Hiking and Camping with DogsPosted by Whole Earth | 09.14.2020
Hiking & Camping with Dogs
We love hiking and camping with our friends and family, and that includes our canine family members as well. Whenever we decide to hike or head out for a camping trip, we plan ahead. We’ll research trails and campgrounds, make lists of the gear and food we’ll need, and have alternative plans in case of bad weather or other unforeseen events. We use the same process when we bring the pup along on our outdoor adventures.
For starters, are dogs even allowed on the trails and in the campgrounds we’re considering? For example, dogs are allowed only on specifically designated trails in national parks. The reasons for limiting a dog’s access include the possibility of dogs carrying diseases to wildlife, their chasing, threatening or stressing wildlife (remember, a dog’s scent is that of a predator for many species), and a dog may in turn become prey for larger predators.
The most basic requirements when dogs are allowed in national parks are that they must be on a leash no longer than 6 feet, be with us at all times, and we must pick up and properly dispose of their waste. Use this national park map to see a specific park’s rules. They often offer links to nearby federal public land that may be more accessible for our canine companions. So no matter where you’re planning to hike or camp, whether in state or local parks or on private land, first check out the rules for pets.
One rule that’s found in all parks is that our dogs need to be up to date on basic vaccinations and wear rabies and identification tags on their collars. Depending on the adventure, consider some extra protection like a rattlesnake vaccination or a leptospirosis shot for the aqua dog. And be prepared with the names of vets and animal ERs near your destination, just in case.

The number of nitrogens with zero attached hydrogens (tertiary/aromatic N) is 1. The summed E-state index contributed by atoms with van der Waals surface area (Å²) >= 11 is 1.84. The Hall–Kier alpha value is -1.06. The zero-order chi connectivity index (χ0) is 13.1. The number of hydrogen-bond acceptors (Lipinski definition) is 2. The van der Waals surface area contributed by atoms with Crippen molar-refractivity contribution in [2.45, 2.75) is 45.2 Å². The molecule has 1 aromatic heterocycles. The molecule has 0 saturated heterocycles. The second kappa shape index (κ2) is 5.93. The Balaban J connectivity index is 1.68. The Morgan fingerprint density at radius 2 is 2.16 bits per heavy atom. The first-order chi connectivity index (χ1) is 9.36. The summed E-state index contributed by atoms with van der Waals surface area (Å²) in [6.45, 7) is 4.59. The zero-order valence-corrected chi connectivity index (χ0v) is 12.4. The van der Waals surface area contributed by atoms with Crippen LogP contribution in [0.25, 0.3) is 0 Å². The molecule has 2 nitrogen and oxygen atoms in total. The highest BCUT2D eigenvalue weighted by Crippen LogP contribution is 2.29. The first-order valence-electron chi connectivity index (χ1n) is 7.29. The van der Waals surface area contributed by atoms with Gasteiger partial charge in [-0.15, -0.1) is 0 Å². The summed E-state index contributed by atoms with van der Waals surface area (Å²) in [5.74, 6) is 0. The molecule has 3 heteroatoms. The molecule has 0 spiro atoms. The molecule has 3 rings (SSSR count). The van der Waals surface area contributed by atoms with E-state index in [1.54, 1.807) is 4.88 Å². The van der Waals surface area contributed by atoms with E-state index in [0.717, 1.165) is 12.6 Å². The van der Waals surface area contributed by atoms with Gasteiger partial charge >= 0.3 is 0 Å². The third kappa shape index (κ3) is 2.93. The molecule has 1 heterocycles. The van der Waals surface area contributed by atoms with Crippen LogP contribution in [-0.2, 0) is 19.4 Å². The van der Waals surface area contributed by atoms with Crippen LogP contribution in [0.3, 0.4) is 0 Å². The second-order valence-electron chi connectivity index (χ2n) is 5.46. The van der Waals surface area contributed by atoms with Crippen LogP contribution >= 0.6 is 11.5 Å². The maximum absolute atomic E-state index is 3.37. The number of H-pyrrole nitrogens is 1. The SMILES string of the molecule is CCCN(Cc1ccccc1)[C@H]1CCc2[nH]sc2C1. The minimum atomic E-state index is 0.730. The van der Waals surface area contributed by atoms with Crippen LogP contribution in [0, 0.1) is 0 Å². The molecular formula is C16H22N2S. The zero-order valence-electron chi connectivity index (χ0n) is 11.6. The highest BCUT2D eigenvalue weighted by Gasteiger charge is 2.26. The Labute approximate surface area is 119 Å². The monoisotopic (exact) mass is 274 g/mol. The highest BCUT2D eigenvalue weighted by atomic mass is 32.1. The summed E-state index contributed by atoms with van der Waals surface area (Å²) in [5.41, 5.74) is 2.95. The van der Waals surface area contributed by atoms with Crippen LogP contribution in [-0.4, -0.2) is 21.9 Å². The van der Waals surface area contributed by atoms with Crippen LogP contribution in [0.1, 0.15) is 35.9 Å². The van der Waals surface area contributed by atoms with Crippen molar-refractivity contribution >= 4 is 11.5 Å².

We train for big hikes. Our dogs need to do so as well. When we train, they should be right at our side, and they want to be. Longer walks? Yes please! Climbing hills? Four feet beat two any day! If our destination includes steep trails, working up endurance on gains and losses in elevation is a workout that will pay dividends for both of you. Long walks will also toughen up paw pads so the pup will be trail ready.
Our dogs will need an overnight bag just like us. Having some items from home will help comfort them in unfamiliar environments. Essentials to remember are a trusty harness, food, a water dish (a collapsible one that is trail friendly is always a great idea), a favorite toy, treats, poop bags, and MULTIPLE towels… trust us on this one. We also bring a pair of Ruff Wear boots in case our dog’s front paws need a break from loose rock. We also bring baby wipes to help clean up when creeks or running water aren’t readily available.
Other items that may be mandated by the park or campsite include a travel carrier or crate (with bedding) and proof of vaccinations. Some parks will allow a stake and long lead at the campsite. Don’t plan on using a nearby tree as the lead could damage the tree. And please remember your dog’s medications and canine first aid supplies.
Bringing our dog along for a camping or hiking trip may put limits on our own activities. Dogs cannot be left in cars or tents while we head out for fun without them. Be prepared to take turns with trip partners for doggy sitting or find shops and restaurants that allow dogs. There are more than you might think. Again, do your research ahead of time. Another option may be a doggy daycare. Call ahead to learn about facilities and make a reservation if you feel one is a good match for your dog and for your level of trust.
At camp, we hope our dogs are well trained, but some may have a tendency to wander. We need to be sure to have a plan for the pup while we’re occupied doing things like setting up a tent or bedding, making dinner, or getting dressed and prepared for the day’s activities. It’s easy to be distracted so use the crate or the long lead if possible.
It’s not unusual if our dogs decide to forego a meal or two while we’re out on the road. Don’t be alarmed. Settling into a new routine or space can be challenging, but they’ll eat when they’re hungry! We try to avoid giving them too many foreign treats or snacks, or we’ll be using A LOT more of those baby wipes. And while en route, remember our pups need bathroom breaks and to stretch their legs too!
One last thought. As much as we might like to have our canine companion with us on the trail and in camp, consider if they might be happier at home. Not every dog is an adventure dog. And if the pup is noisy or frightening, our fellow hikers and campers would appreciate that the dog stayed at home. But if your pup is ready for adventure, we hope these tips will help you both have a great experience.